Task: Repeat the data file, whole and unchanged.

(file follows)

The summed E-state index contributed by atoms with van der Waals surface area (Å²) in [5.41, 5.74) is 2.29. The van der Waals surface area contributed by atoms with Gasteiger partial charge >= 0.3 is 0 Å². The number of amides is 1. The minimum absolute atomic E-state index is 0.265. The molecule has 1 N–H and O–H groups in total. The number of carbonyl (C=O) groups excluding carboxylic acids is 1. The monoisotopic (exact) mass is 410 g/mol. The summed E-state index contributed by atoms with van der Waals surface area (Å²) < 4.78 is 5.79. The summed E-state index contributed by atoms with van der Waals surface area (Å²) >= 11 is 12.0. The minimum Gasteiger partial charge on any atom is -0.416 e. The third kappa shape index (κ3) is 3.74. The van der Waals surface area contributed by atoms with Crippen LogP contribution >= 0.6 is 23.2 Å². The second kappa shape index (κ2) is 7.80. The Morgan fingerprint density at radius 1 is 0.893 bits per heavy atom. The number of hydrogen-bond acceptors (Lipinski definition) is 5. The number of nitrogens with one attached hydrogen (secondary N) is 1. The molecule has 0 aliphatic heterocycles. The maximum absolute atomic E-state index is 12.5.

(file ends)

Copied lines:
The summed E-state index contributed by atoms with van der Waals surface area (Å²) in [5.41, 5.74) is 2.29. The van der Waals surface area contributed by atoms with Gasteiger partial charge >= 0.3 is 0 Å². The number of amides is 1. The minimum absolute atomic E-state index is 0.265. The molecule has 1 N–H and O–H groups in total. The number of carbonyl (C=O) groups excluding carboxylic acids is 1. The monoisotopic (exact) mass is 410 g/mol. The summed E-state index contributed by atoms with van der Waals surface area (Å²) < 4.78 is 5.79. The summed E-state index contributed by atoms with van der Waals surface area (Å²) >= 11 is 12.0. The minimum Gasteiger partial charge on any atom is -0.416 e. The third kappa shape index (κ3) is 3.74. The van der Waals surface area contributed by atoms with Crippen LogP contribution >= 0.6 is 23.2 Å². The second kappa shape index (κ2) is 7.80. The Morgan fingerprint density at radius 1 is 0.893 bits per heavy atom. The number of hydrogen-bond acceptors (Lipinski definition) is 5. The number of nitrogens with one attached hydrogen (secondary N) is 1. The molecule has 0 aliphatic heterocycles. The maximum absolute atomic E-state index is 12.5.